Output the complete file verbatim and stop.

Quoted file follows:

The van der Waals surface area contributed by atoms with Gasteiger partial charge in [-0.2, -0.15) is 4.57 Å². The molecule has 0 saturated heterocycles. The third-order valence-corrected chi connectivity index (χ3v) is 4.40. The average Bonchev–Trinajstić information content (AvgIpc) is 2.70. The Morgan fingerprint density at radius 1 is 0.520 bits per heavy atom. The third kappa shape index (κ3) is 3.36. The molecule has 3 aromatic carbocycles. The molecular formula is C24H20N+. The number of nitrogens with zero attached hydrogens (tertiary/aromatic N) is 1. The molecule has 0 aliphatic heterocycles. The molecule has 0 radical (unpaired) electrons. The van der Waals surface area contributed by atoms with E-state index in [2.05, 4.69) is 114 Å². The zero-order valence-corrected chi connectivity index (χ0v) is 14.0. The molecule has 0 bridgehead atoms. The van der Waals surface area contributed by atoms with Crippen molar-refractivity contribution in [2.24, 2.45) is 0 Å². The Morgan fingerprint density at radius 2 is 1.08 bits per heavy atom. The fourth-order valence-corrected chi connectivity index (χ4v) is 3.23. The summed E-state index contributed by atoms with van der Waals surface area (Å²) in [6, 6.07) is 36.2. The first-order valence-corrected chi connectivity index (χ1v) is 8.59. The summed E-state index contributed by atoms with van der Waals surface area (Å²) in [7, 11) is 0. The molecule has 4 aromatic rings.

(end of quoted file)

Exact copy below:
The van der Waals surface area contributed by atoms with Gasteiger partial charge in [-0.2, -0.15) is 4.57 Å². The molecule has 0 saturated heterocycles. The third-order valence-corrected chi connectivity index (χ3v) is 4.40. The average Bonchev–Trinajstić information content (AvgIpc) is 2.70. The Morgan fingerprint density at radius 1 is 0.520 bits per heavy atom. The third kappa shape index (κ3) is 3.36. The molecule has 3 aromatic carbocycles. The molecular formula is C24H20N+. The number of nitrogens with zero attached hydrogens (tertiary/aromatic N) is 1. The molecule has 0 aliphatic heterocycles. The molecule has 0 radical (unpaired) electrons. The van der Waals surface area contributed by atoms with E-state index in [2.05, 4.69) is 114 Å². The zero-order valence-corrected chi connectivity index (χ0v) is 14.0. The molecule has 0 bridgehead atoms. The van der Waals surface area contributed by atoms with Crippen molar-refractivity contribution in [2.24, 2.45) is 0 Å². The Morgan fingerprint density at radius 2 is 1.08 bits per heavy atom. The fourth-order valence-corrected chi connectivity index (χ4v) is 3.23. The summed E-state index contributed by atoms with van der Waals surface area (Å²) in [6, 6.07) is 36.2. The first-order valence-corrected chi connectivity index (χ1v) is 8.59. The summed E-state index contributed by atoms with van der Waals surface area (Å²) in [7, 11) is 0. The molecule has 4 aromatic rings.